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VATICAN CITY (AP) — The Order of Malta, the ancient Roman Catholic aristocratic lay order, has told Pope Francis that his decision to launch an investigation into the ouster of a top official over an old condom scandal is "unacceptable."
In an extraordinary rebuke of the pontiff, the group said late Friday that the replacement of its grand chancellor was an "act of internal governmental administration of the Sovereign Order of Malta and consequently falls solely within its competence."
Francis on Thursday appointed a five-member commission to investigate the Dec. 8 ouster of Albrecht von Boeselager amid suggestions that Francis' own envoy to the group, conservative Cardinal Raymond Burke, helped engineer it without his blessing. Burke has emerged as one of Francis' top critics.
One charge used against von Boeselager concerned a program that the order's Malteser International aid group had participated in several years ago with other aid groups to help sex slaves in Myanmar, including giving them condoms to protect them from HIV infection.
Church teaching bars the use of artificial contraception. Von Boeselager has said as soon as the order's headquarters in Rome learned of the condom distribution, two of the projects were immediately halted. A third continued, he said, so as not to deprive a poor region of Myanmar of all basic medical services. The project eventually ended after the Vatican's doctrine office intervened.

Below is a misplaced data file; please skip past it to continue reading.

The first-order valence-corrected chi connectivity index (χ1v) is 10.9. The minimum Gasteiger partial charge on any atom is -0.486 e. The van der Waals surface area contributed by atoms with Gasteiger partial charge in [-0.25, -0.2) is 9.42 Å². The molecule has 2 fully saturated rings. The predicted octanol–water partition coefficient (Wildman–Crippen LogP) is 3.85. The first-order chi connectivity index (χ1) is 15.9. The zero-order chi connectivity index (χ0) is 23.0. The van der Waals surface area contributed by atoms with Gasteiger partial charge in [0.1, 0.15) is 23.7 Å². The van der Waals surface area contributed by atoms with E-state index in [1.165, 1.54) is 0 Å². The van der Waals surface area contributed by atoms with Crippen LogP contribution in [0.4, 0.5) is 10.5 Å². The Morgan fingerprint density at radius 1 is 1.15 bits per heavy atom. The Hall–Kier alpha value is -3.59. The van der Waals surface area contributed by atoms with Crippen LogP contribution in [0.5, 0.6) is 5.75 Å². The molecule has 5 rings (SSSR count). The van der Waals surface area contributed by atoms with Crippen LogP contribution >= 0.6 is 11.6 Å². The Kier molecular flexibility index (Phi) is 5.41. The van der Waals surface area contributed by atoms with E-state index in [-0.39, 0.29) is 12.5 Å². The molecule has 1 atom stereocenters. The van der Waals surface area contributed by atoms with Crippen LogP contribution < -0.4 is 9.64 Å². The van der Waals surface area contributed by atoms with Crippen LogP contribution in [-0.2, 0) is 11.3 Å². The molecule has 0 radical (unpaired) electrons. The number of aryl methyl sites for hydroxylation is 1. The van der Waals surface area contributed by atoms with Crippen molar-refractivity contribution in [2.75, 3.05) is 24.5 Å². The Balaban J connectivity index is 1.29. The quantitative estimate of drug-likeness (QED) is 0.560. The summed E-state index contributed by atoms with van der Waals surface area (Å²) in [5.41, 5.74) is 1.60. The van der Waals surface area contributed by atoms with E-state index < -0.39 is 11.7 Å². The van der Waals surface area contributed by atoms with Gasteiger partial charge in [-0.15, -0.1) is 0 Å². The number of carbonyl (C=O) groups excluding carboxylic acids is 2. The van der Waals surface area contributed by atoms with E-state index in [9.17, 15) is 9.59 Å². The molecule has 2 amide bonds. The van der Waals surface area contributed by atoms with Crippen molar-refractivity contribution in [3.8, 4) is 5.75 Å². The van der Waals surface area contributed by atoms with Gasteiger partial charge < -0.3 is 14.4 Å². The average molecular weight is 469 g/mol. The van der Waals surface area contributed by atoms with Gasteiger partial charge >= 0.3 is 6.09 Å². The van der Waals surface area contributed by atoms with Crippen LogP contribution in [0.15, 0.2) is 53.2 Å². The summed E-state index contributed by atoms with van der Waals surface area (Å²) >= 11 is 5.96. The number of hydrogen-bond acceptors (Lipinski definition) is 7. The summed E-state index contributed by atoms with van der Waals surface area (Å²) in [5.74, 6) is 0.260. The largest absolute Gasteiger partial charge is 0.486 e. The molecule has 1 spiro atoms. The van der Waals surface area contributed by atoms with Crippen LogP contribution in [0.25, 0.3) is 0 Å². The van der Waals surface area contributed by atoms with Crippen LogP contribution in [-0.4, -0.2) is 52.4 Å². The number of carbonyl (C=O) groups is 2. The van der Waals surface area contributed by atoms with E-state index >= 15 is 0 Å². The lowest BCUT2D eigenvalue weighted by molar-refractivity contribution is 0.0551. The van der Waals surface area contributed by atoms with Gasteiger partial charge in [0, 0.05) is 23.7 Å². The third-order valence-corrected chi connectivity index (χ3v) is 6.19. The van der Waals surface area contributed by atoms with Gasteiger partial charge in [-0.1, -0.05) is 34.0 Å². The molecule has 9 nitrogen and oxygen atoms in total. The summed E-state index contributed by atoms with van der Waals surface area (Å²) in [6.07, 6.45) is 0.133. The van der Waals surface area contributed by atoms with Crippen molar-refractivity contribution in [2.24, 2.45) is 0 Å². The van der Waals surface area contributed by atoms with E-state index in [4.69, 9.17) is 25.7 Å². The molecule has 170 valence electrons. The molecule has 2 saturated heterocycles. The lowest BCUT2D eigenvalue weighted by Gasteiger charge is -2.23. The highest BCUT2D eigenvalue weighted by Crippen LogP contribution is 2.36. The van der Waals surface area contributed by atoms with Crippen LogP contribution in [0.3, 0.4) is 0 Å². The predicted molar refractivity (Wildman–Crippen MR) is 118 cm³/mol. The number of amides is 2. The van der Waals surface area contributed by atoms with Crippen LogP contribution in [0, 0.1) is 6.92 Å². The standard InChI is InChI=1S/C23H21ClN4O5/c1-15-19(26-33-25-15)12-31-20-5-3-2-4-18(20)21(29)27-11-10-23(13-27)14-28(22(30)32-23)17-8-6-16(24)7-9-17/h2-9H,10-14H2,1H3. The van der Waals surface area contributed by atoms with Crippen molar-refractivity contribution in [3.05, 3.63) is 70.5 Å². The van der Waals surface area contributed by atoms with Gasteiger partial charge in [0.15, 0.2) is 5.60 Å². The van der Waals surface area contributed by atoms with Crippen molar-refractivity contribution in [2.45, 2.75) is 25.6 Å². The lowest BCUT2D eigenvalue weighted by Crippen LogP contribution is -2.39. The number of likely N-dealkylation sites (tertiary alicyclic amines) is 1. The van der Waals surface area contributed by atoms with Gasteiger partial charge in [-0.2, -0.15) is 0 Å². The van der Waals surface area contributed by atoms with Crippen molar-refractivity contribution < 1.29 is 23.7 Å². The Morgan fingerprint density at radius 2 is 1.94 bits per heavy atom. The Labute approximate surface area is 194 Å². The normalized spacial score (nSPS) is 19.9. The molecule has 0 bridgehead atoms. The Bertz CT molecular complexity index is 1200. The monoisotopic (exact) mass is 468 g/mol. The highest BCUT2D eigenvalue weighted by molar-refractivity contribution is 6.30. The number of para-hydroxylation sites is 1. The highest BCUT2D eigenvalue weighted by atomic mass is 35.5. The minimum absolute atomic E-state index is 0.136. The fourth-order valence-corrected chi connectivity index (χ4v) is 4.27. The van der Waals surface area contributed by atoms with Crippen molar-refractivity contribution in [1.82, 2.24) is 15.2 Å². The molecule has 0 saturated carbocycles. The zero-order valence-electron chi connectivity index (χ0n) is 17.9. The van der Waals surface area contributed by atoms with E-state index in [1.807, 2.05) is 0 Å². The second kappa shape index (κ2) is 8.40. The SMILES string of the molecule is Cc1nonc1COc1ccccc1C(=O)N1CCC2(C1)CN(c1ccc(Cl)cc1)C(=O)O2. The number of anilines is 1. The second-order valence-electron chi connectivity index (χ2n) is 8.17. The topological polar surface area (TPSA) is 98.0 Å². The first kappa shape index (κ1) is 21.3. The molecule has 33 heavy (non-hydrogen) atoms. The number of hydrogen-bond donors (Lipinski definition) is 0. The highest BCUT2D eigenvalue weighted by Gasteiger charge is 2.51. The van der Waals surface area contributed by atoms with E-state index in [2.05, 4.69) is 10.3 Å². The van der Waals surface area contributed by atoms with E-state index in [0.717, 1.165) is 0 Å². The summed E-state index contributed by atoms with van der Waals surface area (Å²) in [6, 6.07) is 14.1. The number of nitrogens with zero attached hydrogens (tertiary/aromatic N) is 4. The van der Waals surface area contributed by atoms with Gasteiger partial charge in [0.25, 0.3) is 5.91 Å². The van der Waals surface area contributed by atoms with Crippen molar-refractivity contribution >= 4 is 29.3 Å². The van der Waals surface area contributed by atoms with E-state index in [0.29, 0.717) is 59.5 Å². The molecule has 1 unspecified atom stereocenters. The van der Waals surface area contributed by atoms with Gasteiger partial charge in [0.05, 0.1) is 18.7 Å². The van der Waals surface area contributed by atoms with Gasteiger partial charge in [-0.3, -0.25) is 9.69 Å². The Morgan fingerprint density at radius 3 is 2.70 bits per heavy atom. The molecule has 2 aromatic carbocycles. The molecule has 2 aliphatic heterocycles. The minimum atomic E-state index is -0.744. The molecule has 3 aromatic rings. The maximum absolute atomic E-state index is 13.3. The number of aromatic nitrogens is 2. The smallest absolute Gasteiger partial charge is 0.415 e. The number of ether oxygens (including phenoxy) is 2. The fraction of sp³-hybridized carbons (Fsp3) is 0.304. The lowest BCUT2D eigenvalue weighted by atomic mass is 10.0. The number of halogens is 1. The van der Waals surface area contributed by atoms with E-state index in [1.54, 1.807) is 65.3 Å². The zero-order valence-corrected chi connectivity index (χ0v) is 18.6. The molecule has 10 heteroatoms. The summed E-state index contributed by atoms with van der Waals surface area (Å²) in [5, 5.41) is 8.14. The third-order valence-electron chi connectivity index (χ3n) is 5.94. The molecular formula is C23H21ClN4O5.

Burke is a hardliner on enforcing church teaching on sexual morals. As a result, the dispute roiling the order reflects the broader ideological divisions in the Catholic Church that have intensified during Francis' papacy, which has emphasized the merciful side of the church over its doctrinaire side.
Von Boeselager has said he was asked, and then ordered to resign Dec. 6 during a meeting with Burke and the order's leader, who suggested that the resignation was "in accordance with the wishes of the Holy See." He said he subsequently learned that the Holy See had made no such request.
In its statement, the Knights of Malta said the pope's decision to appoint a commission to investigate von Boeselager's replacement was a result of a misunderstanding with the Vatican's secretariat of state.
The Order of Malta has many trappings of a sovereign state, issuing its own stamps, passports and license plates and holding diplomatic relations with 106 states, the Holy See included.
The Holy See, however, has a unique relationship with the order since the pope appoints a cardinal to "promote the spiritual interests" of the order and its relationship with the Vatican. Francis appointed Burke to that position in 2014 after removing him as the Vatican's supreme court justice.
Kurt Martens, professor of canon law at The Catholic University of America in Washington, says the pope's investigation was complicated, given the sovereign nature of both the order and the Holy See under international law.
"The way it has been perceived, it's as if they're looking into the order, and that's why there is the backlash from the order," he said in a phone interview.
Martens also suggested that nominating Knights of Malta members as part of the pope's commission could be problematic.
"It makes sense that you ask members" because they are familiar with the order, he said. "But then you have a huge conflict of interest because they are investigating their 'head of state.'"
The knights trace their history to the 11th-century Crusades with the establishment of an infirmary in Jerusalem that cared for people of all faiths. It now counts 13,500 members and 100,000 staff and volunteers who provide health care in hospitals and clinics around the world.
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